Last year, multiple devastating flooding events wreaked havoc on the United States and caused over $1 billion in damages to homes, businesses and public property. Soon after the year ended, flooding was named as the top natural hazard risk of 2017. A total of five individual weather contributed to the flooding that affected residents all across the country California, Missouri, Arkansas, Illinois, Texas, Florida, Georgia, South Carolina and the territory of Puerto Rico were among the hardest hit areas.
One major takeaway from last year’s flood events is that major flooding is not limited to areas that are designated as flood risk zones. In fact, according to a report done by FEMA, each of the 50 states has been affected by some form of flooding in the past five years.
Just one inch of flooding can cause nearly $27,000 in damages to an average home, according to FEMA’s “The Big Cost of Flooding” report. While that amount of water doesn’t sound like it would cause that amount of damage, it’s a lot more serious than just some wet floors. Without home and flood insurance, homeowners are left to pay for damages on their own, and may have to wait for a period of time to receive a small grant from the government. Let’s break down how detrimental a flood can really be and how much it can cost to clean up the damage.
If water enters a building and then immediately subsides, the damage will naturally be less when compared to what happens in standing water. There are also three different water damage categories that are used to identify the type of standing water on a property and how much the repairs will cost.
- Category 1 Water: Sometimes referred to as “white water,” this source of water does not pose a substantial threat to humans and is classified as “clean water.” For example, a broken water supply line leaking directly into a building, or a tub overflowing. In this case, the property owner may only need water extraction services (having a professional pump out the water and dry out the property) and a few repairs. Typically these services run somewhere around $5-$8 per square foot. Even on the low end, this would cost at least $12,500 for the average home, not including any necessary plumbing repairs.
- Category 2 Water: Also called “grey water,” this source of water contains a significant degree of chemical, biological or physical contaminants and can cause discomfort or sickness after consumption or exposure. For example, a sump pump failure or water discharged from a dishwasher or washing machine. If the water can be extracted quickly, the property owner may not need to replace a large amount of personal items, furniture or appliances, but they will likely need a deep cleaning to remove contaminants.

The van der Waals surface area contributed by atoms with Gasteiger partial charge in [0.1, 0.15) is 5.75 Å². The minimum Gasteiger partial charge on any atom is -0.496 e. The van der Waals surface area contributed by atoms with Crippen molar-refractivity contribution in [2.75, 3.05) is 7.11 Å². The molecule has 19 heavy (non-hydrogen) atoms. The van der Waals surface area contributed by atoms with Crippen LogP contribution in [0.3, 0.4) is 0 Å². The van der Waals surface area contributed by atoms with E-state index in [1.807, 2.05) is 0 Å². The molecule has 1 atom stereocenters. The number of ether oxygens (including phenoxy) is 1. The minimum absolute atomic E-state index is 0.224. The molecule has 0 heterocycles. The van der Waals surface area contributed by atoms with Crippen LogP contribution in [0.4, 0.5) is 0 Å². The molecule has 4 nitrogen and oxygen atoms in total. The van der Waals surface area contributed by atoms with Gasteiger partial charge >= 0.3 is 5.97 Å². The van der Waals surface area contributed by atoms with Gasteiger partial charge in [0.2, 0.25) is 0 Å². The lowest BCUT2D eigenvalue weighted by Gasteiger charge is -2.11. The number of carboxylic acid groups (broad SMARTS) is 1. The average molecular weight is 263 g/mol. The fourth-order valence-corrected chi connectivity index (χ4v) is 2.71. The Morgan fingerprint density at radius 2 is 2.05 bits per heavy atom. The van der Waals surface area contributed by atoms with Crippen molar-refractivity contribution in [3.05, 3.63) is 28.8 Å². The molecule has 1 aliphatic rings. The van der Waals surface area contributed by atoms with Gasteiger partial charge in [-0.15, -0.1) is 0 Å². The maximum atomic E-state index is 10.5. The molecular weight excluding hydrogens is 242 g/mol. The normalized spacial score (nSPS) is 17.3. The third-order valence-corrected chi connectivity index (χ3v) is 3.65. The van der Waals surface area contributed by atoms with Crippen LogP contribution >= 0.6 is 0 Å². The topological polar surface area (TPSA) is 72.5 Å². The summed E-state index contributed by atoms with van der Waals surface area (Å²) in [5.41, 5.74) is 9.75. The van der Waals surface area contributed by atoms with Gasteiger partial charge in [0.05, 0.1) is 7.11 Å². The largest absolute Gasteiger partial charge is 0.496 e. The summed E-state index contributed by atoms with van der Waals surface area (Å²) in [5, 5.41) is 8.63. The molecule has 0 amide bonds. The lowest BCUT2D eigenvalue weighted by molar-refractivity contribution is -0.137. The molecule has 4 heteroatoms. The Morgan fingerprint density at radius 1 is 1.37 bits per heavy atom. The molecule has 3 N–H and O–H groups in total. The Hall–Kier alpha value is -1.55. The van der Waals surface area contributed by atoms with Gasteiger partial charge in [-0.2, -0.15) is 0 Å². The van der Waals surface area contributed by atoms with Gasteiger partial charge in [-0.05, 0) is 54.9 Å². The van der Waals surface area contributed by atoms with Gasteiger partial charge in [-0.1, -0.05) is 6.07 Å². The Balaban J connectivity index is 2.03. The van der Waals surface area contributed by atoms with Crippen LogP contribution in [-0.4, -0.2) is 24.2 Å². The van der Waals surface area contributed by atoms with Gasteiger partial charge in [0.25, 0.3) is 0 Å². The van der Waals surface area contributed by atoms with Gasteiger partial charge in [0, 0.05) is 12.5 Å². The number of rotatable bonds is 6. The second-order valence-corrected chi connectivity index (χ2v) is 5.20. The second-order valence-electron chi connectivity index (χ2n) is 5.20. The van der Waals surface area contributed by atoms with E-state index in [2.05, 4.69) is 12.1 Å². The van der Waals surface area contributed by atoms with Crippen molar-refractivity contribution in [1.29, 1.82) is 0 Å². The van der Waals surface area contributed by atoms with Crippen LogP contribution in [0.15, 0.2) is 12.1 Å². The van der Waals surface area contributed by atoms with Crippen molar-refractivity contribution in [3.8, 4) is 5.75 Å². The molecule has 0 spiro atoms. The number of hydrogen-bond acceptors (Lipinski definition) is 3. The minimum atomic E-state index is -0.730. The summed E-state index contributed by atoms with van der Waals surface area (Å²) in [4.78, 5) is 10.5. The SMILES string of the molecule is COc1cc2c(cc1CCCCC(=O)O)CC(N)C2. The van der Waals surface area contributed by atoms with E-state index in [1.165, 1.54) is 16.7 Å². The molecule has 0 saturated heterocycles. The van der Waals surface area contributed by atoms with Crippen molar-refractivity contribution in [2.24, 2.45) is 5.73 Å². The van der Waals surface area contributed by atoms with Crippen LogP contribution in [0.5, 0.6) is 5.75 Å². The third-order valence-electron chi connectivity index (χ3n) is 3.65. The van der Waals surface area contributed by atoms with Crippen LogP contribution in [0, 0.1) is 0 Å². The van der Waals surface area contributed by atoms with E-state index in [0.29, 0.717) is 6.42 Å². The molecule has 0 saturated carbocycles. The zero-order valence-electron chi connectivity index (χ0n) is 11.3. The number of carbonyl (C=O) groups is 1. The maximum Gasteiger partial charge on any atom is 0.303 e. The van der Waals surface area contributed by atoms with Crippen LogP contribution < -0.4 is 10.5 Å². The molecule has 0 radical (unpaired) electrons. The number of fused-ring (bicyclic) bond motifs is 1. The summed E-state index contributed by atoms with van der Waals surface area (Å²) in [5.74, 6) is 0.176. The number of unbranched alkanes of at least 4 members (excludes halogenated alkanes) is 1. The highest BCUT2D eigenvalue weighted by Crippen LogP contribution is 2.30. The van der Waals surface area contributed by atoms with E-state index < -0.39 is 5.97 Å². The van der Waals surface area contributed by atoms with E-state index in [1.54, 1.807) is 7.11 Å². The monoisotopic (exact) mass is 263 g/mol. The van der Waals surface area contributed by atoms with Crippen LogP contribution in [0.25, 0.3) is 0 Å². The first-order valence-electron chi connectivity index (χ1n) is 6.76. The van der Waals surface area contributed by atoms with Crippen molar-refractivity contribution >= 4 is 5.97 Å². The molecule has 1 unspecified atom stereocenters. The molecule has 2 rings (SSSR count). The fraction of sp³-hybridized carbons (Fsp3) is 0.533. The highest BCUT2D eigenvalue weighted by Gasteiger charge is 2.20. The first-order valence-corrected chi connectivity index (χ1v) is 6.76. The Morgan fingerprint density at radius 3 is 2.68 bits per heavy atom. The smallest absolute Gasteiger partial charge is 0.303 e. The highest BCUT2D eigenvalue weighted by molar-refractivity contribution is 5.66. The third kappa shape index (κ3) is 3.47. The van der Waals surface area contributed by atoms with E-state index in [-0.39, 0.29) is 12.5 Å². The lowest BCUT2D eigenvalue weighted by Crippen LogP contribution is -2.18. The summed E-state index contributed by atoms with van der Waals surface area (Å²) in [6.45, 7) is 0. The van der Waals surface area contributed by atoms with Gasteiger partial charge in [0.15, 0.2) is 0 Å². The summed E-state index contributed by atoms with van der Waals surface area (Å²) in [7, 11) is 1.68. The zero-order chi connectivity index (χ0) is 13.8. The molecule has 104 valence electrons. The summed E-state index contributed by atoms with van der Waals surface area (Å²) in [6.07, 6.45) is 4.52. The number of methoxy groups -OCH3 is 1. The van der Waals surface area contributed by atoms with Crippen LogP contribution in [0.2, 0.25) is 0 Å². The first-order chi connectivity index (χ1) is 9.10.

- Category 3 Water: Known as “black water,” this source water contains extremely unsanitary and harmful agents such as bacteria and fungi, which can cause severe discomfort and sickness. Examples of this category are water sources from sewage, storm surges, rising water from rivers or streams, ground surface water or standing water. Flooding from any major weather event is usually Category 3 Water.
Additionally, Category 2 Water that remains stagnant within a building and is not promptly removed may be reclassified as Category 3 Water. After the initial water extraction is done, any appliance, piece of furniture or personal item that touches the ground most likely needs to be replaced following Category 3 Water flooding. Additionally, the bottom portion of the walls, the flooring and parts of the electrical system usually need to be replaced as well.
About Wilmington Insurance Agency
Wilmington Insurance Agency delivers comprehensive coastal property solutions. We are a Managing General Agency and provide independent insurance agents with property and liability insurance solutions for residents and businesses primarily in Maryland and Virginia. We work alongside our sister company, Wilmington Insurance Company, established in 1996 and providing Property & Casualty commercial lines business, homeowners, and condominium insurance in the state of Delaware. To learn more about how we can help you to expand your book of business in the coastal market, contact us at (302) 231-2800.